If you’ve sent two follow-up e-mails during a reasonable amount of time and haven’t received anything back, it’s best to assume the worst and keep looking for other positions. This advice applies at all times, not just during a pandemic. As Alison Green, human resources professional and author of the popular Ask a Manager blog, advises, “If an employer wants to move forward with you at some point, they will contact you and let you know that. Otherwise, assume it’s a dead end and move on—always, not just right now.”


Responding to Job Offers

When you receive a job offer, ask for a few days to respond so you can think carefully about the major decision you are about to make. You don’t want to accept a high-paying, prestigious job with a negative workplace culture that makes you dread going work each day! Try to get to know the organization before making a final decision. I would even ask the person who made the offer if you can come in and shadow a few employees for a couple of days (if employees are still working on-site), which should score you some points and provide you with additional information about the workplace and its culture. If this isn’t possible, try to at least speak with some current staff members about their experiences working there and if they are happy. Career websites like Indeed and Glassdoor share reviews from current and former employees at many companies, which can also help inform your decision. (However, as with any type of review site, keep in mind that people with extremely good and very bad experiences are the most likely to write reviews; look for patterns within the comments to determine if something is likely true.)

Once you have conducted your research, ask yourself if the job meshes with your career plans and has a culture and purpose matching your personality and goals. If the answer is yes, it’s time to negotiate salary and benefits! Usually, agencies are willing to negotiate for a higher salary than they initially offer you…but you must play your cards carefully. (Also, if the organization balks at or is unable to pay you a higher salary, you may be able to negotiate for perks like more vacation time instead.) Decide before starting the negotiations what you are truly willing to accept and what is a “deal breaker,” and stick to it. 

Take care not to overstate your position or come across as arrogant during the negotiations, which can cause the employer to lose interest in you. Try saying something like, “I would really like to come to work for you, but I am entertaining other offers. If you could increase the salary by $4,000, I can commit to your offer.” It’s best to conduct negotiations in person or face-to-face in a video chat with a revised follow-up offer in writing later to make sure everyone is on the same page.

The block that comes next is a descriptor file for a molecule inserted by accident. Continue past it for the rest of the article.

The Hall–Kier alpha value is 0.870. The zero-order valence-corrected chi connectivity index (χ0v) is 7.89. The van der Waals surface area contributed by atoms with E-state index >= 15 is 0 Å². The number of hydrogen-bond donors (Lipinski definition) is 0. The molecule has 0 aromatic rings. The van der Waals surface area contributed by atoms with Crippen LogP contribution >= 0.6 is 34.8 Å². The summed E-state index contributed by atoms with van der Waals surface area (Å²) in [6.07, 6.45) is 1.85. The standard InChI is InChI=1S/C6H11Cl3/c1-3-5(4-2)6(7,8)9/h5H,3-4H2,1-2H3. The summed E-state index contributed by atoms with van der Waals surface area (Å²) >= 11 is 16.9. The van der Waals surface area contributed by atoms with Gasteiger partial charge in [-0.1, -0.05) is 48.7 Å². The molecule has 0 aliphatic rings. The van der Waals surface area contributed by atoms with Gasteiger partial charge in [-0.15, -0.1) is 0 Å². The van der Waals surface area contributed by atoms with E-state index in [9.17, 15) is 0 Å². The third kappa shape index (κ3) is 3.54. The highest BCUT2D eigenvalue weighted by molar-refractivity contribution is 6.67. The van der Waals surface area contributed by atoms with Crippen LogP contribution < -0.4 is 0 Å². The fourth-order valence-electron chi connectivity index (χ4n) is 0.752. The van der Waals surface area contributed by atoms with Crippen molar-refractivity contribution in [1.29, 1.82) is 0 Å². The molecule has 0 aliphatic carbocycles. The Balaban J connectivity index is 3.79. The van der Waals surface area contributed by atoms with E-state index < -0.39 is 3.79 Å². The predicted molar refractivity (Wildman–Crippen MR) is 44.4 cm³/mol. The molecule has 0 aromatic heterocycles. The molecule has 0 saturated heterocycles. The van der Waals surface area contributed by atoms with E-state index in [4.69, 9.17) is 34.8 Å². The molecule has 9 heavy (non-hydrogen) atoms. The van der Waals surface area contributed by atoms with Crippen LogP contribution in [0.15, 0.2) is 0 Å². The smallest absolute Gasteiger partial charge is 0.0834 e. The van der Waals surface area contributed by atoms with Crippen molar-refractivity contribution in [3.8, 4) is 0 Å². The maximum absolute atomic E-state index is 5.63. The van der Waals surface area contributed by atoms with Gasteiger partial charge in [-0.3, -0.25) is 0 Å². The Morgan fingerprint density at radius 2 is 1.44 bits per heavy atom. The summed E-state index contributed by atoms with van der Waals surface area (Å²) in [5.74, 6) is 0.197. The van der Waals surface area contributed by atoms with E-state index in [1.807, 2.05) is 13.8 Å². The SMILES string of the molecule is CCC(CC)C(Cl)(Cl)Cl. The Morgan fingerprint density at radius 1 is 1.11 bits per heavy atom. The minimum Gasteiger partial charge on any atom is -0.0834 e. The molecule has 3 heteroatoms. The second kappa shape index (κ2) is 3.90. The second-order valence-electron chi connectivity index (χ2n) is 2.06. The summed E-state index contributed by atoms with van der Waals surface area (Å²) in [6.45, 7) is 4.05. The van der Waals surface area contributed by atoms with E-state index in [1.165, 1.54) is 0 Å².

Learning from Failures

It’s almost inevitable when job-seeking that you will experience disappointment, whether it’s failing to get a call back after an interview or hearing “It was a close choice, but we went with the other candidate!” All interviews are an opportunity to gain experience that will one day help you find the ideal job you are seeking, so don’t beat yourself up if one doesn’t go well or you don’t get the job. You will apply what you learned to the future, getting better and better at the “game” of finding, interviewing, and securing a job every time, until you find the right fit for you and the employer. 

When you are notified that you did not get a job, politely ask the person delivering the message if they will share some suggestions with you on what you could have done better. This approach will not only help you to learn and improve, but it will also help you end on a positive (and impressive) note with your contacts at the agency. In the future, if another job surfaces, they may remember your name! If the person is willing to speak with you about your opportunities for improvement, do not argue with them or question their reasoning. Accept what is said and thank them for taking the time to speak with you, verbally and with another handwritten thank-you note. 

The Bottom Line: Take a deep breath because of these troubling times and know that finding a job will be difficult. You may have to accept a position that’s not ideal to pay the bills while you wait for the economy to open up later this year. However, remember what Winston Churchill once said, “Never, never, never give up!”

The following are links to published articles that I consulted during my research for this blog. I have included them because you may find them helpful as part of your job search. Best of luck!

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Mike DuBose has been an instructor for USC’s graduate school since 1985 when he began his family of companies. He is a contributing guest author for Midland's Biz and is the author of The Art of Building a Great Business. Please visit our blog for additional published business, travel, and personal articles, as well as health articles written with Surb Guram, MD.